In terms of promotion of economic development, predictable and clear tax rules are undoubtedly important. Taxpayers need these rules to arrange their affairs and even to decide whether to invest in China. One reason for the two-track enterprise income tax system was to create a tax system that would be perceived as predictable and fair by international investors. The two-track system is highly discriminative now, but its original rationale was sound in the 1980s. China has always been sensitive to its international image, and creating a rule-based system was considered to an important part of projecting a positive image. This sensitivity helps explain why the foreign track of the tax syste
m is regulated by laws enacted by the National People’s Congress.

Sources of Tax Laws

Tax laws in China include not only statutes (laws) enacted by the legislature but also administrative regulations authorized by the State Council and administrative rules introduced by the SAT. China has three major tax laws (the Individual Income Tax Law, the Enterprise Income Tax Law, and the Tax Administration and Collection Law), thirty or so administrative tax regulations, and about fifty administrative rules. Administrative policies and documents that have no force of law in Western countries have the status of legislation in China. Court decisions do not have the force of law in China.

Since the 1980s, tax legislation has become more detailed and comprehensive. The trend has been to elevate administrative rules to administrative regulations or to tax laws. For example, tax collection and administration had been governed by administrative regulations until 1991 when the Tax Administration and Collection Law (TACL) was enacted. The TACL, with 94 articles, modernized the collection system, set clear standards on the collection of taxes at both the national and the local levels, and established penalties for various violations of the law. It also provided the framework to allow tax authorities more access to taxpayer information and to better define the rights and responsibilities of both tax officers and taxpayers. The implementation rules for the TACL, 113 articles, provided detailed implementation guidance for the supervision and administration of tax collection in China. The TACL, along with the implementation rules, has been acclaimed as a breakthrough in China’s tax administration system.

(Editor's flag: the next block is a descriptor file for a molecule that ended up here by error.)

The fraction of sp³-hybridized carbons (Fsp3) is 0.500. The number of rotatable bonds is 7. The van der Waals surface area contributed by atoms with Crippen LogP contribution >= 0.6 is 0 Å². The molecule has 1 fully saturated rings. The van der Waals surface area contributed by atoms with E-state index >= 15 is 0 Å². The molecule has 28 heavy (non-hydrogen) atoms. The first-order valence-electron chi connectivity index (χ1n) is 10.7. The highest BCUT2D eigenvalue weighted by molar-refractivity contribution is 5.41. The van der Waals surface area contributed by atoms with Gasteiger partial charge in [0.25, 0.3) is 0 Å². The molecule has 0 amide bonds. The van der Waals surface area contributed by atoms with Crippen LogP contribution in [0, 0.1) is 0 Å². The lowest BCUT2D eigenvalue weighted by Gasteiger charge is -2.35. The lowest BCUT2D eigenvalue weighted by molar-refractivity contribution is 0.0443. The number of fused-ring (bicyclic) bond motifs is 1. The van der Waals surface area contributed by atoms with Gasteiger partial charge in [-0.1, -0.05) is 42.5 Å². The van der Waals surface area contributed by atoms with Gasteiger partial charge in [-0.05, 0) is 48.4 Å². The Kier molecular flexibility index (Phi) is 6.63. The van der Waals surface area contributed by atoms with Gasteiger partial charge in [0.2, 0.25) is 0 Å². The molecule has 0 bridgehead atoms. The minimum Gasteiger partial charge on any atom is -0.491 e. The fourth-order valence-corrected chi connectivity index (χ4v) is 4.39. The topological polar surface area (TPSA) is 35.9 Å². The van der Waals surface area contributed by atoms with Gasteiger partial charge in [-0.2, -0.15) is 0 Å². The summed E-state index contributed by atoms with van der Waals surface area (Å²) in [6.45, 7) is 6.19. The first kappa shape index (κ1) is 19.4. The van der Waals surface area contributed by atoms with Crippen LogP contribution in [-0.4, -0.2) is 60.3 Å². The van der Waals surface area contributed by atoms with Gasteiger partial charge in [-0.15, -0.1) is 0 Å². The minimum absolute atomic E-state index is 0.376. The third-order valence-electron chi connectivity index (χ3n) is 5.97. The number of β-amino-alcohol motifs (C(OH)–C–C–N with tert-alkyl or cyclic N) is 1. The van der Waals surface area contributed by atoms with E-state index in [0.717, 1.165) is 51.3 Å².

The Role of the Judiciary

In the area of taxes, the role of the court is limited to adjudicating tax disputes between taxpayers and the tax administration. There are generally two types of disputes. One involves the interpretation of tax legislation to determine tax liability. The other involves taxpayers bringing tax officials to court for wrongful or illegal administrative actions. Because administrative appeals are available to taxpayers in the case of the first type of disputes, most taxpayers resort to administrative appeals. Judicial appeals on matters of interpretation are virtually nonexistent in China. With respect to the second type of disputes, more and more taxpayers bring their lawsuits in accordance with the Administrative Procedures Law. Local tax offices are generally named as defendants in such cases for assessing tax penalties, enforcing tax collections, or other unlawful actions. In such administrative cases, taxpayers have won more than two-thirds of the cases.

The judiciary’s role is limited for several reasons. First, the courts do not have the exclusive power of interpretation: The body that introduces the law has the final power to interpret it. As such, the legislature, the State Council, or even the State Administration of Taxation has the sole power to interpret the meaning of statutory provisions. Since most of Chinese taxes are governed by regulations or rules introduced by the State Council or the SAT, the SAT has the sole power of interpretation in most cases. Even with tax laws enacted by the National People’s Congress (the highest state legislative body) the legislation is vaguely worded, leaving the tax administration with broad powers of interpretation. In the case of entitlement to tax preferences, the legislation generally requires taxpayers to apply to the tax administration for approval before they can enjoy the preferences. This makes it difficult for the court to challenge the administrative interpretation.

Another reason for the limited role of the judiciary is the lack of tax expertise in the judiciary. Tax expertise is concentrated within the tax administration. Although some tax officials have joined private practice, none has become a judge. The small number of tax cases makes it difficult for judges to develop tax expertise. There is a general lack of confidence in the judiciary in treating taxpayers equally in interpretative matters.